El Niño, La Nina & Hurricanes
El Niño is the term used to describe conditions in which the surface temperature of the Pacific Ocean around the equator is warmer than normal. When the surface temperatures are lower than normal, this is called La Niña.
These climate phenomena disrupt weather patterns around the globe and can greatly affect the number and intensity of tropical storms and hurricanes. Both El Niño and La Niña affect storms in both the Atlantic and Pacific, strengthening them in one region while weakening them in the other.
An El Niño year will tend to see more and stronger storms in the Pacific, but fewer and weaker storms in the Atlantic. Conversely, an El Niña will result in more and stronger storms in the Atlantic, which can have an impact on those of us on the East Coast.
Hurricanes can cause severe damage not only to homes and buildings but can also restrict energy infrastructure, like power lines and natural gas flowing through pipelines. One example many can remember is Hurricane Katrina in 2005. Natural gas pricing went up because the costs of transporting it through pipelines increased.
With technological advancements that are now allowing the Northeast U.S. to acquire and process natural gas from the shale right here in Pennsylvania and New York, we’ve become less dependent on natural gas pipelines bringing in gas from the Gulf of Mexico. This means that we are less susceptible to infrastructure disturbances in the Gulf.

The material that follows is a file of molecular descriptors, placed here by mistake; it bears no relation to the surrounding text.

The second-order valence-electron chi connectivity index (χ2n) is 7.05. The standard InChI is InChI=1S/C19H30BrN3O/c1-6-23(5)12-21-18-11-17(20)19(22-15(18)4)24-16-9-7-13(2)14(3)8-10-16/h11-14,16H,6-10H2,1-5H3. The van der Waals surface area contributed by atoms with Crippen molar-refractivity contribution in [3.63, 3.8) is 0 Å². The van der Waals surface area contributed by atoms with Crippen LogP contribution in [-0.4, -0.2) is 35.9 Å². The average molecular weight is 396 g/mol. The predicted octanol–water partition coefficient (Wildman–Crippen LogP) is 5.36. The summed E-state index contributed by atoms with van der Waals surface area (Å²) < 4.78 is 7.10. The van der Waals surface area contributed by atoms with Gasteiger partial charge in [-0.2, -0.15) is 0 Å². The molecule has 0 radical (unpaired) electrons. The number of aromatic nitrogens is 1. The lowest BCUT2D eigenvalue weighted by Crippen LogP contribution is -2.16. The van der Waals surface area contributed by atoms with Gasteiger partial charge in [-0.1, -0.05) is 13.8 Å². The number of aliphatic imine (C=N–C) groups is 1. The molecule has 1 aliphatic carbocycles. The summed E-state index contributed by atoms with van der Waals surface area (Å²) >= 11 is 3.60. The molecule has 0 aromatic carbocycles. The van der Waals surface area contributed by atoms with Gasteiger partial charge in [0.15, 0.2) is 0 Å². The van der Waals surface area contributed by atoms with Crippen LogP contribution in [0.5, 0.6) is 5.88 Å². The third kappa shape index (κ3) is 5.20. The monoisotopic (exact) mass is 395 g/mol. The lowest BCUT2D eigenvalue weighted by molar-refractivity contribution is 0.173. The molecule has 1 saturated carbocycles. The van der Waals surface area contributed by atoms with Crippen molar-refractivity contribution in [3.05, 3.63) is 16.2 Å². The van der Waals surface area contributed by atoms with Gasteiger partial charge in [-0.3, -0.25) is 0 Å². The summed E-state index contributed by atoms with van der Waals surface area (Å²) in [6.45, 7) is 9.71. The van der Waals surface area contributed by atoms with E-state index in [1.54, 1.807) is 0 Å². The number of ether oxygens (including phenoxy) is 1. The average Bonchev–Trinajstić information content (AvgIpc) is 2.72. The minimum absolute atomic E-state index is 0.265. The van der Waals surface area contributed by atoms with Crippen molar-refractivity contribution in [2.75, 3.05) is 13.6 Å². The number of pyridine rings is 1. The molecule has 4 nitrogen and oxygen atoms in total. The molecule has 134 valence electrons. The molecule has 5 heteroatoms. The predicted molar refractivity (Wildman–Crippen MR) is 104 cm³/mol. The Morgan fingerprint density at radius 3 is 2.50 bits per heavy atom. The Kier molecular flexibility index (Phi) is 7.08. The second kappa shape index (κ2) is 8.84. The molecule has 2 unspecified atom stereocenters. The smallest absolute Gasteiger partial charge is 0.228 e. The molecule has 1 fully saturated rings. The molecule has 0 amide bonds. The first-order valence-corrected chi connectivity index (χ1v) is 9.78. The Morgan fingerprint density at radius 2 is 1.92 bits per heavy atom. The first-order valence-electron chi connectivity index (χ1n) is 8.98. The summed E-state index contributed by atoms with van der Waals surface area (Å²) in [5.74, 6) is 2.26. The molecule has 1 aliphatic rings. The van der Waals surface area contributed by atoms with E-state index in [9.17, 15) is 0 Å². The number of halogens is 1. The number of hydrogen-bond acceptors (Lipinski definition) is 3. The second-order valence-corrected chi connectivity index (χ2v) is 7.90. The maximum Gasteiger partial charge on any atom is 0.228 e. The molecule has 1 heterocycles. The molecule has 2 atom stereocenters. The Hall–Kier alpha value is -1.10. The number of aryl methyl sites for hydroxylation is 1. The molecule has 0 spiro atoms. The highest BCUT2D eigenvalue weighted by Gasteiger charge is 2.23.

Crude Oil Prices
Traditionally, natural gas prices were influenced by crude oil prices. When oil prices are high, natural gas is often substituted for petroleum products. This caused an increased demand for natural gas and, in turn, an increase in price.
Additionally, natural gas is often produced as a byproduct of the production of primary oil, meaning that when oil was produced in abundance, so was natural gas. And when oil was in shorter supply, natural gas was as well, resulting in higher market prices.